Apparatus for disintegrating waste paper or broke normally comprises a tank provided with a rotatable disintegrator or rotor and an outlet for the resulting slurry of disintegrated paper fibers and particles and water. The paper is disintegrated both by the mechanical force of collision with the disintegrator, and by centrifugal force applied to the paper by the whirling vortex created by the rotor in which the paper is suspended.

If the waste paper contains a high proportion of foreign objects, particularly metallic particles, such as staples, baling wires, nails, paper clips and other hard materials, particularly metal objects, breakdowns frequently occur, because these particles tend to get into the rotating machinery. They also cause appreciable abrasion and wear on the rotating parts, and the walls of the tank. Naturally, the particles also interfere with the disintegration of the paper, which may be inefficient, and the dwell time of the paper particles in the tank may be greatly extended before they are reduced to the desired small size.

The only practical way for coping with this problem up until now has been the removal of the foreign objects from the paper. The paper has to be sorted, and the metallic material drawn out by magnets, or by filters, or by hand, which greatly increases the cost of reprocessing the waste paper and recovering useful paper products therefrom. If the recovered waste paper product is to be competitive with fresh paper pulps, the processing costs must be as low as possible, and in most cases, the sorting out of the metallic objects by the available procedures is not warranted economically.

It is possible to remove some or all of the fine metallic material from the tank by suspending in the rotating slurry in the tank a rope or similar material which entangles with the metal particles and thus removes them from the slurry. The rope can be continuously withdrawn at one end, and a fresh length of rope introduced into the slurry at the other end, so that the particles collected on the rope are continuously removed. As the rope is withdrawn, additional material in the tank may form a branch line extending from the rope, referred to as a "ragger", formed of waste material which itself is rope-forming, and held together by elongated metal objects, such as wires. The use of a rope or "ragger" is described in Swedish Pat. No. 139,399, U.S. Pat. No. 2,340,511, patented Feb. 1, 1944, to Cowles. However, the rope may break and the loose end become entangled in the rotor. The proportion of foreign metallic objects in the waste paper varies greatly from batch to batch, and the technique cannot be depended upon to be applicable in all instances. Moreover, the portion of the rope or "ragger" that remains within the tank can result in the formation of large agglomerates of wire and other metallic material, which, by abrasion, can result in appreciable wear of the rotor, and the sides of the tank.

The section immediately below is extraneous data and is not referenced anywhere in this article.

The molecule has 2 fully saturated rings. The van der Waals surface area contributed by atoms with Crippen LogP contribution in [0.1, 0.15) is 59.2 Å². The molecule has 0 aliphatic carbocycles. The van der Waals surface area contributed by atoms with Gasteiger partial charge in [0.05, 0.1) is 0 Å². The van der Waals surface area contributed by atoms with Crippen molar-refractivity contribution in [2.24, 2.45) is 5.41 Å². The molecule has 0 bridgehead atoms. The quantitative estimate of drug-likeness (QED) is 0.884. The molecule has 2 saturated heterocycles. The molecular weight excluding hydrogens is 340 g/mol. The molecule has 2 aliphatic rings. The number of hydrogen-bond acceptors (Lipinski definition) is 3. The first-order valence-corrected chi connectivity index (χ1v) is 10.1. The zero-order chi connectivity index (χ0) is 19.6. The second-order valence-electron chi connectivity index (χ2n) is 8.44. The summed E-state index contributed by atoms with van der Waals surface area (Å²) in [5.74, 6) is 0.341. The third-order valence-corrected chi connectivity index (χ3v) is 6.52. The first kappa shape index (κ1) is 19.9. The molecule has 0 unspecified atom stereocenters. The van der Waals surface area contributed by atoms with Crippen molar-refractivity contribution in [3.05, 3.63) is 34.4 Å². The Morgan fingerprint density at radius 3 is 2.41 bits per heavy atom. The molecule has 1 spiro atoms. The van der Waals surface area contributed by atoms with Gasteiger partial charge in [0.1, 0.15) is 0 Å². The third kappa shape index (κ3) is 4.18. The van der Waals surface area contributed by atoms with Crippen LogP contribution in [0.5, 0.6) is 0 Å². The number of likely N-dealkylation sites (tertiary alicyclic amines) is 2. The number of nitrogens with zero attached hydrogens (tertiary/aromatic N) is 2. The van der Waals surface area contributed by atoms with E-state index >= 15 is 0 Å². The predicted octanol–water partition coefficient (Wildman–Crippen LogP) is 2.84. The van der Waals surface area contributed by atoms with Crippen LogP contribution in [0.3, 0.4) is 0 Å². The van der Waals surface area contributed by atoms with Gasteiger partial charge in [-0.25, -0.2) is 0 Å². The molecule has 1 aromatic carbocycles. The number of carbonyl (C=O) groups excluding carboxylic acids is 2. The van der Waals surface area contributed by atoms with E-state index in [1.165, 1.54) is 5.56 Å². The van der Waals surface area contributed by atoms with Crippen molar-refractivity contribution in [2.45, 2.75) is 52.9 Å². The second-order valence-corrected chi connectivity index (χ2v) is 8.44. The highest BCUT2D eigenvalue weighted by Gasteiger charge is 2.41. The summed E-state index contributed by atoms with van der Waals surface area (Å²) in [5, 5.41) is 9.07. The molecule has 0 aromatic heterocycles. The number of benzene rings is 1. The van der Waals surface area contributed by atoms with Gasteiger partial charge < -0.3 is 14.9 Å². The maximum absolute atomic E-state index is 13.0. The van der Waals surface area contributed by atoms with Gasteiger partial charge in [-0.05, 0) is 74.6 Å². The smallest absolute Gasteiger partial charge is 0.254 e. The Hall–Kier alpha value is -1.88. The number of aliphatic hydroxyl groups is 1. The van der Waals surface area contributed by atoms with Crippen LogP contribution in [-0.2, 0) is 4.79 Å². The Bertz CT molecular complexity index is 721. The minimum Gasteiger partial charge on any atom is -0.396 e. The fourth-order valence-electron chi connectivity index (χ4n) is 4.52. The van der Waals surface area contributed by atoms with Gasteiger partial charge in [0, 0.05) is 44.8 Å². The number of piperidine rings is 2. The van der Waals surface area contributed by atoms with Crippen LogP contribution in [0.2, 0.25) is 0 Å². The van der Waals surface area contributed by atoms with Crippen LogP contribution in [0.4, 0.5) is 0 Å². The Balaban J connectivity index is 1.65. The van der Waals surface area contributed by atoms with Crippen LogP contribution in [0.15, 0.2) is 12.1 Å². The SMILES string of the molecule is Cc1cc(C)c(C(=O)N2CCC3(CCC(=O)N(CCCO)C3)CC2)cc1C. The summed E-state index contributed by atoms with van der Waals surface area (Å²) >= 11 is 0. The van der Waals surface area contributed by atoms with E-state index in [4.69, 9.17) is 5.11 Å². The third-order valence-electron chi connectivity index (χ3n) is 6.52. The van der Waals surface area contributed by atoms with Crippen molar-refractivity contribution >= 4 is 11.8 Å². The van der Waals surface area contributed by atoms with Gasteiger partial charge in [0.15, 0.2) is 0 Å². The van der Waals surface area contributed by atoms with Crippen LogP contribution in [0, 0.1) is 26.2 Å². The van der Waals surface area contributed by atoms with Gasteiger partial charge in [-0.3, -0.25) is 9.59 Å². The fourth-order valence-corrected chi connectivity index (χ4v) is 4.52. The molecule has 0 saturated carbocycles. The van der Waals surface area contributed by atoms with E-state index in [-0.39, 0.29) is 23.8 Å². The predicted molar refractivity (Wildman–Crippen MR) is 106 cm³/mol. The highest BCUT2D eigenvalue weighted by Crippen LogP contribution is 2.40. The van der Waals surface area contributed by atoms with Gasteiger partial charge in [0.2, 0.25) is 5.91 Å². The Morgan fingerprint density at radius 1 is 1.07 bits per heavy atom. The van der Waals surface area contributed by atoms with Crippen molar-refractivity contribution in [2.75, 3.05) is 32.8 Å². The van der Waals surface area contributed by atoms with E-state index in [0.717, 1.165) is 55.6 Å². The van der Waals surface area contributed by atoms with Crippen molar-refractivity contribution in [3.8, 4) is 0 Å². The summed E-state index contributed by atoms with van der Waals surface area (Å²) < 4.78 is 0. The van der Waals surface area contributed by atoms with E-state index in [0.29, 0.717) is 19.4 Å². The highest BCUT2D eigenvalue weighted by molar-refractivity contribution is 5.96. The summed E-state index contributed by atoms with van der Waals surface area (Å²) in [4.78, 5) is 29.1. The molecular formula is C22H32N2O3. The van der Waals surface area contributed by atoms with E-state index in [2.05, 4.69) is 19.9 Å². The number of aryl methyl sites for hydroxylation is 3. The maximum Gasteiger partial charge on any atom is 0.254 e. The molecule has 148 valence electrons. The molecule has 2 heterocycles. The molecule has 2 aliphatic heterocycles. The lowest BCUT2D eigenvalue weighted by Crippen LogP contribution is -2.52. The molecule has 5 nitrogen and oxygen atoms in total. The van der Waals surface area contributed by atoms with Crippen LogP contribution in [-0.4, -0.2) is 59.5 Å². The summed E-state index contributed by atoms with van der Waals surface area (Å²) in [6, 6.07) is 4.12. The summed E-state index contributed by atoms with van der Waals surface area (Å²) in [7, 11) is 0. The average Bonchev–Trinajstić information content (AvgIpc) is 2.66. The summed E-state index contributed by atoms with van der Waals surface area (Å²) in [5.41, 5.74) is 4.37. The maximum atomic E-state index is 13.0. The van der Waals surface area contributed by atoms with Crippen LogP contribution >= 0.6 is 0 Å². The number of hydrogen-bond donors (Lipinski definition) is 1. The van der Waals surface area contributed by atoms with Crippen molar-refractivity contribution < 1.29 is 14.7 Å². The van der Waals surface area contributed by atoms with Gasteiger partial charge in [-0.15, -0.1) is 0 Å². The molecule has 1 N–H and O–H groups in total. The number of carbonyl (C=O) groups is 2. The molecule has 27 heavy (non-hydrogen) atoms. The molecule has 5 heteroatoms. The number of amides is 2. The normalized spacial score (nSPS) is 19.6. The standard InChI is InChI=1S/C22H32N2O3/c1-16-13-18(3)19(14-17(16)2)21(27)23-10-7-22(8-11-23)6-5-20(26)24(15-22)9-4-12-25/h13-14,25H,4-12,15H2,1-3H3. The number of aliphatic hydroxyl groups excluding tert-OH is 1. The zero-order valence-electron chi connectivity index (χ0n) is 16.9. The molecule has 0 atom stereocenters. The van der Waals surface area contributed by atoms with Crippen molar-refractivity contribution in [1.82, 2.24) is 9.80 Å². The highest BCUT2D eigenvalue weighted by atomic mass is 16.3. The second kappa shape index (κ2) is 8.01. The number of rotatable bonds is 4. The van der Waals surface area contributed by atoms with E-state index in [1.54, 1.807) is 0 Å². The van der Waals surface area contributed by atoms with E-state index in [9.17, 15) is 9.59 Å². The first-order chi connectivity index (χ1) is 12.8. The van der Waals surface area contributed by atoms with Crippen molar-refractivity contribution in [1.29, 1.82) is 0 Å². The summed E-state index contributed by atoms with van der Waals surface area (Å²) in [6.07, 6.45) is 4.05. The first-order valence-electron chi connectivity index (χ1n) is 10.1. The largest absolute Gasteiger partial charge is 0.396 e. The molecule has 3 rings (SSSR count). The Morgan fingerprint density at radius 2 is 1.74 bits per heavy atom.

A further problem is that paper of high wet strength is more difficult to disintegrate, and instead of becoming disintegrated, may become entangled in the rope or "ragger", with the result that the yield of disintegrated paper may be reduced considerably, because of the losses of paper material in this way.

In accordance with the invention, process and apparatus are provided for separating the metallic and other particulate material heavier than paper from the disintegrated paper fibers and particles in a manner which prevents the metallic and other heavy material from abrading the tank and rotor, by collecting it in a quiescent zone, where the metallic material is stored and not whirled about in the vortical flow created by the rotatable disintegrator. The quiescent zone is formed by mounting the rotor appreciably above the bottom of the tank, and also by mounting the outlet for aqueous fiber slurry above the bottom of the tank, with a protective weir shielding the outlet from a peripheral zone extending radially outwardly from and below the weir and outlet, and also beneath the outer periphery of the vortex formed in the tank. Since the zone is below the level of the rotor, it is not appreciably affected by the rotating action of the rotor, and is relatively quiescent. Since it is below the level of the outlet, the metallic material can collect there, and will not tend to be drawn out through the outlet by the flow of slurry, simply because it is too heavy to be resuspended in the water, once it has settled out.

The process of the invention for disintegrating waste paper containing metallic and other particulate material appreciably heavier than the paper, and separating the heavier material from an aqueous slurry of disintegrated paper fibers and particles by centrifugal force and gravity settling, comprises disintegrating waste paper in the presence of water while imparting a vortical flow to the resulting slurry, of a velocity sufficient to throw relatively heavy particulate material towards the outer periphery of the resulting vortex, while lighter waste paper fibers and particles move towards the inner periphery of the vortex; establishing a relatively quiescent zone below the outer periphery of the vortex and permitting the heavier particulate material to settle out and collect in that zone; and withdrawing a slurry of waste paper fibers and particles from an inner peripheral portion of the vortex, relatively free from heavier metallic particulate material.